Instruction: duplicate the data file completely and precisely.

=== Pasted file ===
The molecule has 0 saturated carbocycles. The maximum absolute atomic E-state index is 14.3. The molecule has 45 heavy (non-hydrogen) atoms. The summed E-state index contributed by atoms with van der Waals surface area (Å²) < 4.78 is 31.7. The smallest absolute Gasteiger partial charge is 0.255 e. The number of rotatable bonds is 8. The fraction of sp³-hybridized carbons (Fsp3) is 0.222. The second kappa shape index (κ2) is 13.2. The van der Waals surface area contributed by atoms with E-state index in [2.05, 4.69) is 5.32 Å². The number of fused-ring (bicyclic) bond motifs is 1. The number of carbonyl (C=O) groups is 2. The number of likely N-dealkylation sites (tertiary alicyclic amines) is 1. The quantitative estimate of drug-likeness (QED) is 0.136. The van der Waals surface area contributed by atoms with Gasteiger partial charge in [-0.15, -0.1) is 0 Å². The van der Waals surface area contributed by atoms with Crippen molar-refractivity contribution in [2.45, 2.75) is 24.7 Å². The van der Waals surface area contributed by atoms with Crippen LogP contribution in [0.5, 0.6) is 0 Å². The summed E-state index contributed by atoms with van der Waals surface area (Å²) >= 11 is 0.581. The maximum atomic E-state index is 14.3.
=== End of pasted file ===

The molecule has 0 saturated carbocycles. The maximum absolute atomic E-state index is 14.3. The molecule has 45 heavy (non-hydrogen) atoms. The summed E-state index contributed by atoms with van der Waals surface area (Å²) < 4.78 is 31.7. The smallest absolute Gasteiger partial charge is 0.255 e. The number of rotatable bonds is 8. The fraction of sp³-hybridized carbons (Fsp3) is 0.222. The second kappa shape index (κ2) is 13.2. The van der Waals surface area contributed by atoms with E-state index in [2.05, 4.69) is 5.32 Å². The number of fused-ring (bicyclic) bond motifs is 1. The number of carbonyl (C=O) groups is 2. The number of likely N-dealkylation sites (tertiary alicyclic amines) is 1. The quantitative estimate of drug-likeness (QED) is 0.136. The van der Waals surface area contributed by atoms with Gasteiger partial charge in [-0.15, -0.1) is 0 Å². The van der Waals surface area contributed by atoms with Crippen molar-refractivity contribution in [2.45, 2.75) is 24.7 Å². The van der Waals surface area contributed by atoms with Crippen LogP contribution in [0.5, 0.6) is 0 Å². The summed E-state index contributed by atoms with van der Waals surface area (Å²) >= 11 is 0.581. The maximum atomic E-state index is 14.3.